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Owens-Illinois to shut glass plant with 300 workers


September 9, 2008
By The Canadian Press

Sept. 9, 2008, Vancouver, B.C – Owens-Illinois Inc. is closing its glass container plant
in Lavington, B.C., cutting 300 jobs, the third Canadian plant closure
this year as the U.S. company streamlines operations.

Sept. 9, 2008, Vancouver, B.C – Owens-Illinois Inc. is closing its glass container plant
in Lavington, B.C., cutting 300 jobs, the third Canadian plant closure
this year as the U.S. company streamlines operations.

The
Ohio-based company had announced plans to shut down a Toronto plant
last month, throwing another 430 people out of work. The company also
closed a glass bottle factory in Scoudouc, N.B., in March, cutting more
than 200 jobs.

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Owens-Illinois said Friday the B.C. closure will
be effective Oct. 31, with existing production to be transferred to
other plants.

About 300 employees at the plant in the B.C.
interior, east of Vernon, will be affected, but the company said it
will help workers try to find new jobs.

Gene Wirch, business
representative for the Teamsters Union Local 213, said finding jobs for
the workers in Lavington won't be easy, especially in a community
already hard hit by forestry cutbacks.

"This is not a Toronto
community. This is a small community and it's going to have an impact
on the community itself," Wirch said.

"Trying to replace a lot of jobs in this type of community – it's not likely to happen."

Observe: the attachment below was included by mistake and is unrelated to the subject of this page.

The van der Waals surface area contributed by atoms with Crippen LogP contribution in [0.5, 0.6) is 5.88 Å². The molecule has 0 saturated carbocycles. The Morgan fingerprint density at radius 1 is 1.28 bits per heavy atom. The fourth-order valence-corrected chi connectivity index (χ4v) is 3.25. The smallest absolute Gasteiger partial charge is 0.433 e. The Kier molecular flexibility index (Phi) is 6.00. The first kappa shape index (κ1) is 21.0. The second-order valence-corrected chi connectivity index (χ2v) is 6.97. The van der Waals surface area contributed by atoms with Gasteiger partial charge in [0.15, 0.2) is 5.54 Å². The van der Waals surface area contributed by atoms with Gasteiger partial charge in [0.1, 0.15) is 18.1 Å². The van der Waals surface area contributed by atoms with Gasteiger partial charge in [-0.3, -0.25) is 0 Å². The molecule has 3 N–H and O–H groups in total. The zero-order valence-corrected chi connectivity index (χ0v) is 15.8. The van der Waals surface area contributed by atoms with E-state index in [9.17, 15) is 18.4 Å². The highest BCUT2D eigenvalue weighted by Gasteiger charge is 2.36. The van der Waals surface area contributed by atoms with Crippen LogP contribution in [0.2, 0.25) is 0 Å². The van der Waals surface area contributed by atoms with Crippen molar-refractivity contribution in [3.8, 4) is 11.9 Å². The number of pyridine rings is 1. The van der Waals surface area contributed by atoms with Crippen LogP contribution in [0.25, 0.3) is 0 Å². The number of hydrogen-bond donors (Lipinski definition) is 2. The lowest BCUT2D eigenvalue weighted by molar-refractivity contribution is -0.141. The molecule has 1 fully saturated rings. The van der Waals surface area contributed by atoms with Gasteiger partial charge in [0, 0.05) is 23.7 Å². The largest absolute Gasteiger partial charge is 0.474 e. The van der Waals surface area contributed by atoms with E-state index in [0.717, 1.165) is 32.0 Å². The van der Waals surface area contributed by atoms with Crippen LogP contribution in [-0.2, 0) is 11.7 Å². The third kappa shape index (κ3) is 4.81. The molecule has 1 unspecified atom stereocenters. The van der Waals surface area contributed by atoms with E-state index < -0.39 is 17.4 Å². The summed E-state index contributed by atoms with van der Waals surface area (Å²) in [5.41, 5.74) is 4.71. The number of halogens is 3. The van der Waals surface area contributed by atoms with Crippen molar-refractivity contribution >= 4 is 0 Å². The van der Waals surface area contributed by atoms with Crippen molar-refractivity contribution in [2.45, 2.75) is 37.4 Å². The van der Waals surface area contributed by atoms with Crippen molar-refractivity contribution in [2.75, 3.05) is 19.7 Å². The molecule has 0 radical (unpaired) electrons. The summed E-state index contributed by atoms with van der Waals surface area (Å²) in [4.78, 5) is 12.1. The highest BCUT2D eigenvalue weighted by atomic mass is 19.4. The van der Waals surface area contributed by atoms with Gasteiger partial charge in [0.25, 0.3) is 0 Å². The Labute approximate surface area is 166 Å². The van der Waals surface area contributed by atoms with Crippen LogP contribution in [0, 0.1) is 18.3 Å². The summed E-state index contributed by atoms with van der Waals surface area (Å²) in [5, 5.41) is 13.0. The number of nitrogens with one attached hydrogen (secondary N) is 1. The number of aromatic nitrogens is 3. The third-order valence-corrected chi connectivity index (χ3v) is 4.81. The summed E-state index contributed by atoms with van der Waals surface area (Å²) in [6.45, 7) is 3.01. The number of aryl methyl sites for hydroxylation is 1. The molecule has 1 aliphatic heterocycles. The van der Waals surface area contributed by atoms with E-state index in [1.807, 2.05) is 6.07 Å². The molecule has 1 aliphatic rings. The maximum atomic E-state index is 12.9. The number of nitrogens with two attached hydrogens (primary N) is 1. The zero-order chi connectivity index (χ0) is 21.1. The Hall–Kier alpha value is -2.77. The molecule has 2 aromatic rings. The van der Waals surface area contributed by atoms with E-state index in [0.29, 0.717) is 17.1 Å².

He
said staff were surprised by the announcement, which came Friday
morning from Owens-Illinois representatives who travelled to the plant
from Los Angeles.

The latest cuts expand the company's Canadian workforce reductions to 930 this year.

Like
all domestic and foreign-owned manufacturers, Owens-Illinois has been
hit by rising energy and transportation costs and the impact of the
high Canadian dollar, which makes it tougher to compete in the key
American market.

As well, the shift away from glass containers to
plastic and other materials is also affecting the company, which has
become more profitable in the last year through an efficiency drive,
higher prices, improved product mix and lower interest costs.

"This
closing was driven by our ongoing global asset utilization process
which identified the opportunity to shift our production to other O-I
North American facilities, resulting in lower energy consumption and
production costs while still meeting current and anticipated market
needs," said Scott Murchison, president of the 24,000-employee
company's North America glass container division.

In July, the
company partly blamed the Liquor Control Board of Ontario for the
Toronto closure, effective Sept. 30 – a charge the LCBO flatly rejected.

Owens-Illinois
said the high Canadian dollar, soaring energy prices and what a company
spokeswoman described as an "anti-glass" container policy at the
province's liquor control agency were all factors in the decision.

The
New Brunswick plant, formerly known as Consumer's Glass, made bottles
for markets all over eastern North America, using mostly recycled
glass. Owens-Illinois said at the time it had tried to secure enough
business to support the Scoudouc plant but couldn't.

Owens-Illinois
has 82 manufacturing plants in 22 countries, including 24 in North
America. In 2007, its net sales were US$7.6 billion.

In its
second quarter financial report released last month, Owens-Illinois
said its second quarter profits from continuing operations rose to
US$227.5 million from $153.8 million last year, while sales increased
11 per cent to $2.2 billion from just under $2 billion.


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